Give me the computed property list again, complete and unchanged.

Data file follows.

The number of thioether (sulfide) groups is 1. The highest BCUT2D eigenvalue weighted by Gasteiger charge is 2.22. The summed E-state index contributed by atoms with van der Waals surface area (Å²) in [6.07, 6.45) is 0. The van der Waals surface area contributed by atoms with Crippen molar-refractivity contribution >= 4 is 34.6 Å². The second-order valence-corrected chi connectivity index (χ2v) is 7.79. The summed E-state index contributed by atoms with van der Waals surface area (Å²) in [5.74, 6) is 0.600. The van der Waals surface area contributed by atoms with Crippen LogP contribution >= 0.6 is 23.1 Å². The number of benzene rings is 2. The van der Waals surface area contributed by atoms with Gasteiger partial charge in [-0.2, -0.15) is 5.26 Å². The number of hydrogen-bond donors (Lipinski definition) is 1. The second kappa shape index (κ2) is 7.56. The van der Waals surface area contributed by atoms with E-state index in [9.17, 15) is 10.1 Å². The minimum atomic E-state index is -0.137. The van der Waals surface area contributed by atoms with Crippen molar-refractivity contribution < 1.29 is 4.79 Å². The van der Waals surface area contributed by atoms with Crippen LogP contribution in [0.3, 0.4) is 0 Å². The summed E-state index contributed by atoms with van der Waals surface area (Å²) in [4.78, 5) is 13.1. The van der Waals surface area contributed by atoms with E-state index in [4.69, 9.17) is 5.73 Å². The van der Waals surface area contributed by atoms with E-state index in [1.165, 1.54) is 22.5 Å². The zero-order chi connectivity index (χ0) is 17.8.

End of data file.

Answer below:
The number of thioether (sulfide) groups is 1. The highest BCUT2D eigenvalue weighted by Gasteiger charge is 2.22. The summed E-state index contributed by atoms with van der Waals surface area (Å²) in [6.07, 6.45) is 0. The van der Waals surface area contributed by atoms with Crippen molar-refractivity contribution >= 4 is 34.6 Å². The second-order valence-corrected chi connectivity index (χ2v) is 7.79. The summed E-state index contributed by atoms with van der Waals surface area (Å²) in [5.74, 6) is 0.600. The van der Waals surface area contributed by atoms with Crippen LogP contribution >= 0.6 is 23.1 Å². The number of benzene rings is 2. The van der Waals surface area contributed by atoms with Gasteiger partial charge in [-0.2, -0.15) is 5.26 Å². The number of hydrogen-bond donors (Lipinski definition) is 1. The second kappa shape index (κ2) is 7.56. The van der Waals surface area contributed by atoms with E-state index in [9.17, 15) is 10.1 Å². The minimum atomic E-state index is -0.137. The van der Waals surface area contributed by atoms with Crippen molar-refractivity contribution < 1.29 is 4.79 Å². The van der Waals surface area contributed by atoms with Crippen LogP contribution in [0.3, 0.4) is 0 Å². The summed E-state index contributed by atoms with van der Waals surface area (Å²) in [4.78, 5) is 13.1. The van der Waals surface area contributed by atoms with E-state index in [4.69, 9.17) is 5.73 Å². The van der Waals surface area contributed by atoms with E-state index in [1.165, 1.54) is 22.5 Å². The zero-order chi connectivity index (χ0) is 17.8.